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How to Make a Decorative Pinguicula Rock Display

Today, I finally got to create my first Pinguicula rock display, this is something that I have wanted to create for a while now after seeing so many wonderful examples by so many other growers. I have been wanting to create one of these for a while now but my biggest issue was getting hold of a proper piece of lava rock that was both large enough and not too expensive.

After several searches to aquarium shops around me they unfortunately never stocked any lava rock and so I put a stop to my search for a while. Whilst in the height of summer when my Pinguicula had coloured up the most, it inspired me to continue my search once again!

Finally, I found an aquarium shop online that had a large range of different lava rocks for a great price, they were very helpful in my search and even provided me with images for me to choose the exact piece. So after long last I had the perfect rock!

In this guide I will show you how I put together my ‘Ping rock’


  • Lava rock

  • Pinguicula

  • Sphagnum moss

  • Decorative bowl/ water tray

  • Small spatula, tweezers or similar

Additionally you may want to use a drill and spade bits if you would like to drill holes into your chosen rock, however I did not require one for my piece.

Preparation process:

I wanted to go for a simple and basic approach as this was my first time creating a set up like this. So I hope this guide will help serve a range of people in creating their Pinguicula displays!

Firstly, I soaked my lava rock in a bucket of rain water in order to get rid of any dust, dirt or insects on or in the pores of the rock. I left mine in the bucket overnight but you only need to soak it for an hour or two.

I then placed my rock in the position I wanted for planting before placing it in a shallow tray of water before planting. I plan to place my rock in a decorative bowl once I find something suitable but in the mean time I will be using a plastic tray so the rock can wick water.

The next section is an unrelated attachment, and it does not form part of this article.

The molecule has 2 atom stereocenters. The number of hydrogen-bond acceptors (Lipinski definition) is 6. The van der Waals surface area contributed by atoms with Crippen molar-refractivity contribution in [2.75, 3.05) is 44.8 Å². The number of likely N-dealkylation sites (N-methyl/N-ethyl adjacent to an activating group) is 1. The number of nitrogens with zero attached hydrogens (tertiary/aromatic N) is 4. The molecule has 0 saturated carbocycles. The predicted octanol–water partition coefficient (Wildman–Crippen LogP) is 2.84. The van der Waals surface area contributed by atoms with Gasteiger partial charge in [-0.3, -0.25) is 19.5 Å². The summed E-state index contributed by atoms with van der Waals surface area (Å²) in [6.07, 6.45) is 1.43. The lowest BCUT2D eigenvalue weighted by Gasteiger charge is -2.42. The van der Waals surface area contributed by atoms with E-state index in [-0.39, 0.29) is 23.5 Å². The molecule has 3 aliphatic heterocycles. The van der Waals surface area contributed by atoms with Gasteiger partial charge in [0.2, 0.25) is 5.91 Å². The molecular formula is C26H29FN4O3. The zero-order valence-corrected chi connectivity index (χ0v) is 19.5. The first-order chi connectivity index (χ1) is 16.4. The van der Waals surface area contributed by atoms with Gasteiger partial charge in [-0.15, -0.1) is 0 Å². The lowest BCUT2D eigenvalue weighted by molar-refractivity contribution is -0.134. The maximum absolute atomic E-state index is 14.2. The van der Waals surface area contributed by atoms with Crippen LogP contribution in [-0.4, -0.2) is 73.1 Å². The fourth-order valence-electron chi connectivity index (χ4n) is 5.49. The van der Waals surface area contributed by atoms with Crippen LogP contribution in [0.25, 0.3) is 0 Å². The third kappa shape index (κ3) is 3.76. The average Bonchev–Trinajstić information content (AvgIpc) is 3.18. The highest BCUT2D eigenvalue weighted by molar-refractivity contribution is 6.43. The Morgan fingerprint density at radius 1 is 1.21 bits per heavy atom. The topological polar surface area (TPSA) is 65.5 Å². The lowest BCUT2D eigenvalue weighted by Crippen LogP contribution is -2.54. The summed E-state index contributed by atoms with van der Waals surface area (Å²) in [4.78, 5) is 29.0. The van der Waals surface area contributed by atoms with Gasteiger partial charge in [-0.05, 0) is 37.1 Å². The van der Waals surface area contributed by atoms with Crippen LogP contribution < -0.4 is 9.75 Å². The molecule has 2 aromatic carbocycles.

Lava rock after soaking and selected positioning
Lava rock prior to soaking

Plant selection:

I decided to use the plants in this ping bowl for my rock

I used:
  • P. ‘Yucca do’

  • P. esseriana

  • P. 'weser'

  • P. 'Tina'

  • P. 'Pirouette'

  • P. ehelersiae

  • P. cyclosecta

Most Mexican Pinguicula work well in this set up therefore you can use what Mexican Pinguicula you own. I decided to use a range of Pinguicula from an old Pinguicula shallow bowl planter I made a while back from small leaf pullings which had started to overlap.

Planting Process:

Then onto the best bit, planting!

I decided to use live sphagnum moss to fill the largest pores to add support to the larger plants root systems as well as young plants from leaf pullings. I used a small metal spatula to aid the sphagnum into the pores easily, alternatively you can use anything from tweezers, the end of a paintbrush, small dibber or similar. However, you may wish to place your Pinguicula directly onto the rock itself.

Sphagnum moss within the pores
Using a small spatula to fill pores with sphagnum

Next select your plants, gently unpot your plants and gently lift them from their medium. Brush off any large clumps of media but make sure to be careful of the roots.

Then simple mount the Pinguicula to the rock, those I placed into crevasses filled with sphagnum I made a little hole in the moss to let them sit firmly. I also mounted a few Pinguicula directly into pores without the use of any moss, mainly younger plants, in order to test the growth of those compared to those in sphagnum.

You can use as many Pinguicula as you want, alternatively you can also use leaf pullings onto the rock if you do not want to use full plants. You can other carnivorous plants besides Pinguicula if desired, such as sundews. I plan on mounting a couple of pygmy sundews from gemmae to my rock later in the year.

I also added a couple of odd clumps of ground moss which grow in all of my pots of carnivorous plants in hope to give some nice decorative coverage once established.

And there we go! This was really fun to create and so easy to do, it is perfect for any Pinguicula grower or carnivorous plant enthusiast looking to try something new!

I hope you enjoyed this guide! If you would like to see this Pinguicula rock being made I have posted a time-lapse of the process on my Instagram @carnivorous_plant_girl. I would love to see if you have created your own 'Ping rock' so please show me your creations on Instagram!

A view from all angles:

Finished result!

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